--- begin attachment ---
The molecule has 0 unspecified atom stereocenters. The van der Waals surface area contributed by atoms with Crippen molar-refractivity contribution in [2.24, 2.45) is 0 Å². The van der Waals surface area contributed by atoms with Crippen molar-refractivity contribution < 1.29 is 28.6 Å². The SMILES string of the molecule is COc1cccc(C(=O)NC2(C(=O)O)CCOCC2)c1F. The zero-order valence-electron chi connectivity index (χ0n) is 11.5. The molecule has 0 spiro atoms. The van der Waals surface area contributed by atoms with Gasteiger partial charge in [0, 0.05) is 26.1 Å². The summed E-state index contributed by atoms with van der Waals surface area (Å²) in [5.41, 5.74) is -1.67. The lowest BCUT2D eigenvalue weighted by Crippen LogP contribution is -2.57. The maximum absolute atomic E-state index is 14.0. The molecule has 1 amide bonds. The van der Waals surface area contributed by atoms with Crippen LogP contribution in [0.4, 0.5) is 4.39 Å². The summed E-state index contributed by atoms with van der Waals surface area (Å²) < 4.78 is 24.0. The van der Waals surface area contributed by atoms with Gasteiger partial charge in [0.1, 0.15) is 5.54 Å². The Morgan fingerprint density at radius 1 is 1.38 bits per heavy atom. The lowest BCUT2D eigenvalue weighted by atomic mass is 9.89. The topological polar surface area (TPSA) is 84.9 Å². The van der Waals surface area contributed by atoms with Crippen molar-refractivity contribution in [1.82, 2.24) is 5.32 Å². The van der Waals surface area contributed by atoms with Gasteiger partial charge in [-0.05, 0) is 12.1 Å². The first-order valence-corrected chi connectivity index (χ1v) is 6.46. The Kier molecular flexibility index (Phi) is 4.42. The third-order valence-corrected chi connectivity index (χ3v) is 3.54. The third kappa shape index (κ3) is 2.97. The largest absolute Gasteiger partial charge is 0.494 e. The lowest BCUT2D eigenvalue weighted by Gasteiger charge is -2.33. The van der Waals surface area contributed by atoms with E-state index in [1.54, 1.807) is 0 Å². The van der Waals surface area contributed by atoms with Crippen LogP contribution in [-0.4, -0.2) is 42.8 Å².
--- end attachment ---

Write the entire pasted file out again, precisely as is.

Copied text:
The molecule has 0 unspecified atom stereocenters. The van der Waals surface area contributed by atoms with Crippen molar-refractivity contribution in [2.24, 2.45) is 0 Å². The van der Waals surface area contributed by atoms with Crippen molar-refractivity contribution < 1.29 is 28.6 Å². The SMILES string of the molecule is COc1cccc(C(=O)NC2(C(=O)O)CCOCC2)c1F. The zero-order valence-electron chi connectivity index (χ0n) is 11.5. The molecule has 0 spiro atoms. The van der Waals surface area contributed by atoms with Gasteiger partial charge in [0, 0.05) is 26.1 Å². The summed E-state index contributed by atoms with van der Waals surface area (Å²) in [5.41, 5.74) is -1.67. The lowest BCUT2D eigenvalue weighted by Crippen LogP contribution is -2.57. The maximum absolute atomic E-state index is 14.0. The molecule has 1 amide bonds. The van der Waals surface area contributed by atoms with Crippen LogP contribution in [0.4, 0.5) is 4.39 Å². The summed E-state index contributed by atoms with van der Waals surface area (Å²) < 4.78 is 24.0. The van der Waals surface area contributed by atoms with Gasteiger partial charge in [0.1, 0.15) is 5.54 Å². The Morgan fingerprint density at radius 1 is 1.38 bits per heavy atom. The lowest BCUT2D eigenvalue weighted by atomic mass is 9.89. The topological polar surface area (TPSA) is 84.9 Å². The van der Waals surface area contributed by atoms with Crippen molar-refractivity contribution in [1.82, 2.24) is 5.32 Å². The van der Waals surface area contributed by atoms with Gasteiger partial charge in [-0.05, 0) is 12.1 Å². The first-order valence-corrected chi connectivity index (χ1v) is 6.46. The Kier molecular flexibility index (Phi) is 4.42. The third-order valence-corrected chi connectivity index (χ3v) is 3.54. The third kappa shape index (κ3) is 2.97. The largest absolute Gasteiger partial charge is 0.494 e. The lowest BCUT2D eigenvalue weighted by Gasteiger charge is -2.33. The van der Waals surface area contributed by atoms with E-state index in [1.54, 1.807) is 0 Å². The van der Waals surface area contributed by atoms with Crippen LogP contribution in [-0.4, -0.2) is 42.8 Å².